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Sunday, December 13, 2015

#333 IEDM 2015

As usual in December (e.g. see blogs #312 and #266) comes the time to comment on the trends that have emerged from the papers presented during the annual International Electron Device Meeting (IEDM). The 2015 edition of IEDM was a memorable one because after 60 years of alternating between Washington, D.C. and San Francisco, starting in with 2016 edition, IEDM will be held solely in  the Bay Area.  


 To me, “3D” and “flexible” were on top of the list of keywords defining this year’s IEDM. The former was tossed around not only in the reference to transistors architecture (FinFETs specifically), but also in the context of 3D integration. The latter, was used mainly in reference to the flexible substrates in display technology, wearable electronics and photonics, etc. It seems to me that it won’t be long before the term “3D flexible” will emerge as a single key word.  


Posted by Jerzy Ruzyllo at 05:50 PM | Semiconductors | Link

Sunday, November 22, 2015

#332 III-Vs are not all the same

It appears that while referring to III-V semiconductor compounds we tend to see them as a homogeneous in terms of physical and chemical properties group of materials. We often compare elemental semiconductors (Si, Ge) with III-V semiconductors just as the latter would be a group of materials representing the same, or at least similar, basic characteristics. Well, it’s not exactly a case.


Consider for instance electron mobility and energy gap. Quite commonly we view III-Vs as the across the board high-electron mobility materials by saying for instance “high-electron mobility III-V channel materials”. Such statement is applicable to some III-V semiconductors, e.g. InSb featuring electron mobility of 80,000 cm2/V sec, but certainly is not applicable to some others such as GaN featuring 300 cm2/V electron mobility. The difference in the physical properties is further reflected in the drastic difference in the bandgap  which is definitely wide in the latter case (~3.4 eV), but very narrow in the former (0.18 eV).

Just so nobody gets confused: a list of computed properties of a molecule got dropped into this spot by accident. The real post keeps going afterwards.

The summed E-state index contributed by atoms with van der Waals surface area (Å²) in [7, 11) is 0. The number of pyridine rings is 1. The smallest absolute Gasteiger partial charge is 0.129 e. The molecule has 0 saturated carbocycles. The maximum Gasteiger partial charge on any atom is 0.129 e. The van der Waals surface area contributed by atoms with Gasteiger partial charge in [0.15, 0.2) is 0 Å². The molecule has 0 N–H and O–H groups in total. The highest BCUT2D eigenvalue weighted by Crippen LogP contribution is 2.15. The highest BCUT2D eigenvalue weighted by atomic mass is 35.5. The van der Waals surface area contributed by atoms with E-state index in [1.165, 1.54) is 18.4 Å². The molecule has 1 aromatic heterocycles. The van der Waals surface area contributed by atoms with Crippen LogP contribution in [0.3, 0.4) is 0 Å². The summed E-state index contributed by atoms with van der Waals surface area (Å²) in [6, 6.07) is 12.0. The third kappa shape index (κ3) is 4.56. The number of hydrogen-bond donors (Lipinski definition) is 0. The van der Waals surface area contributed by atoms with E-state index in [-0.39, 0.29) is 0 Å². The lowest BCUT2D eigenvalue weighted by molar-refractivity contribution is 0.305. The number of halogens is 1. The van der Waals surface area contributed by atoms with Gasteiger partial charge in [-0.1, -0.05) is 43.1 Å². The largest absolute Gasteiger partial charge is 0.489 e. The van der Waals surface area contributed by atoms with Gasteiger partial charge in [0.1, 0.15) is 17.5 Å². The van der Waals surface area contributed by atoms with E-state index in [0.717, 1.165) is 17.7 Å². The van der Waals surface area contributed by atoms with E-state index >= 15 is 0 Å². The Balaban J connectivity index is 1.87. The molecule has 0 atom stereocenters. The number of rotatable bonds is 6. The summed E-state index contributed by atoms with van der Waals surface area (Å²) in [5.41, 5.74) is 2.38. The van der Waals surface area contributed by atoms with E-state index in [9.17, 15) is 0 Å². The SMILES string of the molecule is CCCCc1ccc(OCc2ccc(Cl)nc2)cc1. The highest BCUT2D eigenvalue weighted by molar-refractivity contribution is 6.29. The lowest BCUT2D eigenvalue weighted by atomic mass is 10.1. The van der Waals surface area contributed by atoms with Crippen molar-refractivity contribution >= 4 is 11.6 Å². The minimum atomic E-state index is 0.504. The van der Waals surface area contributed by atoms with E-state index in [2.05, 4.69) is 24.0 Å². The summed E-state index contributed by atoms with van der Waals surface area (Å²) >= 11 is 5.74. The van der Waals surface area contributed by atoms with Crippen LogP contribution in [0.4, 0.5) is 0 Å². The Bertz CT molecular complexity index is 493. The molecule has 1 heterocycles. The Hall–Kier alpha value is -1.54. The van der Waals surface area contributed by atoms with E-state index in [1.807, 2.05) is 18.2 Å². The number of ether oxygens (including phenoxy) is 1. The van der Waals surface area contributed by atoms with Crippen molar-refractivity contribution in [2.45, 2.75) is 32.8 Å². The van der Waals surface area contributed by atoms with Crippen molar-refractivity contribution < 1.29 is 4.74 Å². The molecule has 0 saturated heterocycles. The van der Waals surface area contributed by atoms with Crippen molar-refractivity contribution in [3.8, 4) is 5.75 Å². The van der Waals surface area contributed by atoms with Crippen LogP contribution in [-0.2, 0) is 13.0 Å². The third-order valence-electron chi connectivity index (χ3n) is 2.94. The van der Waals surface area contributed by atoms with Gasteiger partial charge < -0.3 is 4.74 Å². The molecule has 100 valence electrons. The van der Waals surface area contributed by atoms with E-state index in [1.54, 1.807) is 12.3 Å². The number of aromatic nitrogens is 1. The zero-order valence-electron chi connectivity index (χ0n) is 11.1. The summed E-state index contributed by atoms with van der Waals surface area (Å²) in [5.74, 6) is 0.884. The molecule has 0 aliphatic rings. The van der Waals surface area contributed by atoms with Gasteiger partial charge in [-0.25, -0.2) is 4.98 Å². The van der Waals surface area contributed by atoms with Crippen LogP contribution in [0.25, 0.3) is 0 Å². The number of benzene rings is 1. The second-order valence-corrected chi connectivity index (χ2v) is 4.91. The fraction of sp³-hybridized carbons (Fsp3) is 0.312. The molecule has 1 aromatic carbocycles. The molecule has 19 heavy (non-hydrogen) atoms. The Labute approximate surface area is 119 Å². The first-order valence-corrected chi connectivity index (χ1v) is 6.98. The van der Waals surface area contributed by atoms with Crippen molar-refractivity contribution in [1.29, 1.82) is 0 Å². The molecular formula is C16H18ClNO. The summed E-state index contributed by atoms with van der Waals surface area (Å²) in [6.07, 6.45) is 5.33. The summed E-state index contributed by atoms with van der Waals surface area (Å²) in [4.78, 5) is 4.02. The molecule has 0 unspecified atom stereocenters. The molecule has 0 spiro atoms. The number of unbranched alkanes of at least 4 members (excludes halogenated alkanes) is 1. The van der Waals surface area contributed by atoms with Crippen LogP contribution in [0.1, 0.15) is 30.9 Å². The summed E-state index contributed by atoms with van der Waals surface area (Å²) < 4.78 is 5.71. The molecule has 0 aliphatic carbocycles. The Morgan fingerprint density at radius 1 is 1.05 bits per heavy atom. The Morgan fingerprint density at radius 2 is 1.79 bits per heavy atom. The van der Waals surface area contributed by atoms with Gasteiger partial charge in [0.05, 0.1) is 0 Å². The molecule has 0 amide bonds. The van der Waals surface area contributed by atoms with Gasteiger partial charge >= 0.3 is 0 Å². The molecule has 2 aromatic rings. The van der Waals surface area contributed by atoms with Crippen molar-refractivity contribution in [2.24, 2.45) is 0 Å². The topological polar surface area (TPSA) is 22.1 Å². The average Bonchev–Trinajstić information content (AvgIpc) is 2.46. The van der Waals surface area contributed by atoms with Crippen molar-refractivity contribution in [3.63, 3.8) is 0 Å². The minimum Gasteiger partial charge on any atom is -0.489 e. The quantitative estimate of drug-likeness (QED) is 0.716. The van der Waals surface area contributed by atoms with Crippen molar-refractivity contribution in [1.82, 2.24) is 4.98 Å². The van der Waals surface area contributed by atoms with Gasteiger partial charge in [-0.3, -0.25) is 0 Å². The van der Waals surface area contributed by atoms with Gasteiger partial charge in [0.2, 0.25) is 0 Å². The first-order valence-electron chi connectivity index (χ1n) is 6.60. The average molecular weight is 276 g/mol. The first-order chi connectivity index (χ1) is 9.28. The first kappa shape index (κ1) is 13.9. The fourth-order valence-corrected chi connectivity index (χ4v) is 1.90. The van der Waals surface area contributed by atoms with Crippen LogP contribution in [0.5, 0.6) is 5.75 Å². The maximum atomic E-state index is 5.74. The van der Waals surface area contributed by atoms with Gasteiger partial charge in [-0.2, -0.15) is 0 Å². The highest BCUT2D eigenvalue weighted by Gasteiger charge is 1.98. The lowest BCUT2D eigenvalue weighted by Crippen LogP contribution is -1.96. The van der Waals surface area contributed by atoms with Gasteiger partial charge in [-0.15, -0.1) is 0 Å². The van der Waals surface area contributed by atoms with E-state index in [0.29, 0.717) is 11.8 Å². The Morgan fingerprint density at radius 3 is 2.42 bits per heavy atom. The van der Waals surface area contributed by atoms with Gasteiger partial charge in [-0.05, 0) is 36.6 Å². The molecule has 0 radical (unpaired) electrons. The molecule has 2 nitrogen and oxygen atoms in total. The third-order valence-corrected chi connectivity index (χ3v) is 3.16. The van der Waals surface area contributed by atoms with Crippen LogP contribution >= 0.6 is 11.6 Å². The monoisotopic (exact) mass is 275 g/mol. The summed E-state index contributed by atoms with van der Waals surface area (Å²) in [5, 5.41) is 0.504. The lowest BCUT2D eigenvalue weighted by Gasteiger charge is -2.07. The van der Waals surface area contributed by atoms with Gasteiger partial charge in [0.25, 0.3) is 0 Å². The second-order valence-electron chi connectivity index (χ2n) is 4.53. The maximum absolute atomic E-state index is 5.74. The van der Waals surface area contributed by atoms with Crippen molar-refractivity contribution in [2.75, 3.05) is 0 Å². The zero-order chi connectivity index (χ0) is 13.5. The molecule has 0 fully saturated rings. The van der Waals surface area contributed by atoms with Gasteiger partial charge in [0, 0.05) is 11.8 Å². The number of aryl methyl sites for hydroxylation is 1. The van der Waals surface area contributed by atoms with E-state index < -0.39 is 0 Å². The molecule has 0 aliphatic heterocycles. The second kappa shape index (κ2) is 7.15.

From the chemical and electrochemical properties perspective the differences between various III-V semiconductors are equally pronounced. Let’s consider for instance major differences in oxidation potential, polarity and other material properties which in combination result in the drastically different etch characteristics displayed  by different III-V compounds.


The solution to this “III-V dilemma” seems to be increasingly common reference to the specific families of III-V compounds, namely arsenides (III-As), nitrides (III-N), phosphide (III-P) and antimonites (III-Sb) rather than to the entire class of III-V compounds.


Posted by Jerzy Ruzyllo at 10:56 AM | Semiconductors | Link

Sunday, October 25, 2015

#331 Devices: electronic and photonic

In electronic semiconductor devices electron acts as an information carrier and the change in the input electrical signal (voltage or current) drives changes in the output current. In the photonic devices, where photon is an information carrier there is an interplay between light (photons) and electric current (electrons): current in – light out defines operation of the Light Emitting Diode (LED) while the opposite, light in – current out is a foundation of the solar cell operation.


I don’t mean to promote an oversimplifying picture of semiconductor device engineering, but the above pretty much sums up what active semiconductor devices are all about.

Posted by Jerzy Ruzyllo at 05:54 PM | Semiconductors | Link

Sunday, September 6, 2015

#330 Porosity in semiconductor technology

The terms porosity refers to the material which includes significant volume of pores (voids) in its structure.  At the first glance, porosity does not seem to be a desired feature of materials used to make semiconductor devices.  The following two examples contradict this perceived notion and demonstrate how material’s porosity can be exploited in semiconductor device engineering.